Tag Archives: British Household Panel Survey

Out of work again? The psychological impacts of repeated unemployment

Being unemployed is bad for our mental well-being, but if we lose our job more than once does the psychological blow lessen in some way? Researchers Cara Booker from the University of Essex and Amanda Sacker at the International Centre for Lifecourse Studies at UCL used the long-running British Household Panel Survey to examine the psychological well-being of people who have repeatedly lost their jobs. Their findings show that our employment history makes a difference and could have implications for welfare to work initiatives from Governments looking to get people back to work.

Continuous employment may be what is best for us, but of course life is not always that straightforward and, at any given time, a significant proportion of the population will be out of work. This could be because we choose to take time out to undertake training or to have a family. We may fall ill or be made redundant.

The world of work is also becoming more flexible. Fewer people are staying with the same firm for long periods of time and more people are moving from contract to contract or job to job, sometimes with spells of unemployment in between.

At the same time, the Government wants to get more people off benefits and into work and is looking to make its Work Programme more effective.

Using 17 years of data collected from the participants in the British Household Panel Survey (1991-2008), we looked at any individual who had reported at least one spell of unemployment. Of these 1,642 participants, 82 per cent were unemployed once, 15 per cent twice and 3 per cent three or more times.

Mental health score

Participants were asked a range of questions about their mental health and answers to these were used to allot a score with 0-11 indicating good psychological health and 12 or more indicating stress or anxiety that could lead to ill health. The time periods before and after a spell of unemployment were also taken into account because job loss isn’t generally something that happens suddenly and there can be weeks or months building up to it.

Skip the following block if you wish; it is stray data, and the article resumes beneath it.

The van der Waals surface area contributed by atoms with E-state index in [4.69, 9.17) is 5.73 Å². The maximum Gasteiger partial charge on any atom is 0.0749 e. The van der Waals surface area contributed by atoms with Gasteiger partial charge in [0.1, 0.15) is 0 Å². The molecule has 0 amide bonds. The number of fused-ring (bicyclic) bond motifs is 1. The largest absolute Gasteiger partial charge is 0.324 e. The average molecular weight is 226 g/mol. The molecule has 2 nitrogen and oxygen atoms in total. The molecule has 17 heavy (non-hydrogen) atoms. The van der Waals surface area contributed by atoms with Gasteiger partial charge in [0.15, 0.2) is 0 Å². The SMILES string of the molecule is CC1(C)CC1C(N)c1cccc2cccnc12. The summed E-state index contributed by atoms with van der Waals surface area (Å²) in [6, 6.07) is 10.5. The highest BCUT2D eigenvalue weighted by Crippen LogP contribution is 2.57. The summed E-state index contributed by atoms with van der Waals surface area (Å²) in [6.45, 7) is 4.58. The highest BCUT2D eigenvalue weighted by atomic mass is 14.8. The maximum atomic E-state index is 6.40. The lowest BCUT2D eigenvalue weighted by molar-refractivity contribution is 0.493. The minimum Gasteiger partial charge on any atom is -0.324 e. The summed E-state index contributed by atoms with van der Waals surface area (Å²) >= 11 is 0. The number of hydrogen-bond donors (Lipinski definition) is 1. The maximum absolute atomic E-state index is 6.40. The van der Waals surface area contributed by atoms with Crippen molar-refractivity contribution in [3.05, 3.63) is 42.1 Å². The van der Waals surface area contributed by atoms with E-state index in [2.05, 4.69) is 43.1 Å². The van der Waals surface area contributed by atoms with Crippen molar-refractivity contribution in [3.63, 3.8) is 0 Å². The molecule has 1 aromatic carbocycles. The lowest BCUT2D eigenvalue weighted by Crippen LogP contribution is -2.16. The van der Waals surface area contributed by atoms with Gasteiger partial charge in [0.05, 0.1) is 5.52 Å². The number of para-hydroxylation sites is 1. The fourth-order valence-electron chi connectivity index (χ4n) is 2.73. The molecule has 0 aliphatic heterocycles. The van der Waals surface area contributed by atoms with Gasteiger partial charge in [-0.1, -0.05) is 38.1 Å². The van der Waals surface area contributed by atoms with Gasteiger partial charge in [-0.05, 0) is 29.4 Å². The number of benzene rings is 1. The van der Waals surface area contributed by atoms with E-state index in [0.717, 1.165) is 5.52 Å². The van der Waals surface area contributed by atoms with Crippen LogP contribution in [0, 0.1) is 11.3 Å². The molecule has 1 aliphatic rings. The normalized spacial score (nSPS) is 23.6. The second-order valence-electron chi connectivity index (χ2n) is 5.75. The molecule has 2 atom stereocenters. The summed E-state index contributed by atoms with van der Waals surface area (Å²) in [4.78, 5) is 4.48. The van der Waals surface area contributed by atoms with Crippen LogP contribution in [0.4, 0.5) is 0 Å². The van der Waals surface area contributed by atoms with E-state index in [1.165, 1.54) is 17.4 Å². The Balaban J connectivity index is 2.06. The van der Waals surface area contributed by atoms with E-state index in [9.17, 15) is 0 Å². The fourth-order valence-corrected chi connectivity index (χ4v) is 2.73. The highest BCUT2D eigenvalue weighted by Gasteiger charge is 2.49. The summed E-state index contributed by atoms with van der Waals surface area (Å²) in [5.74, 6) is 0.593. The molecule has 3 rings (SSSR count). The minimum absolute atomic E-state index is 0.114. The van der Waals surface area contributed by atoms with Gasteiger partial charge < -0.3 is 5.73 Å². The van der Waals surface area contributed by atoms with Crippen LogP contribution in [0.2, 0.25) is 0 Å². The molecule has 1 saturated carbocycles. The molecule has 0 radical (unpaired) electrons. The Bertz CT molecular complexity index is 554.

Looking at the group as a whole, we found their psychological well-being was generally poorer during all spells of unemployment compared with when they were not unemployed, but there was no evidence of a lowering or increasing of the effect from one spell of unemployment to the next.

When we dug deeper into participants’ prior work history, however, we saw some differences between those people who had previously been ‘economically inactive’ (voluntarily not working e.g. to look after family or study) and those who had been working.

Those who prior to being employed had been ‘voluntarily’ not working suffered poorer psychological well-being after they went on to lose their job but became notably worse in the third spell of unemployment.

The previously employed group’s psychological well-being also took a knock after losing a job once and then again, but, by the third time there was no change, a possible indication that the individual is somehow adapting or getting used to dealing with the ‘shock’ of becoming unemployed.

When we compared levels of psychological well-being between these two groups, they were notably lower among the previously employed at unemployment spells one and two, but this was reversed at spell three.

Employment history matters

So only when we took into consideration being economically inactive as opposed to employed, did a slightly clearer picture emerge around this question of whether people adapt to the ‘shock’ of unemployment, with those previously employed seeming to adapt and those previously economically inactive becoming increasingly sensitive to it. These findings were given further weight when we looked at retrospective employment histories before the BHPS began.

One explanation for this is that those who come from an employed background tend to find work again after each unemployment spell they experience, so they become less anxious about finding another job. The economically inactive, meanwhile, seem to find it harder to enter and re-enter the job market which could account for increased anxiety with more attempts to sign up as ‘unemployed and seeking work’.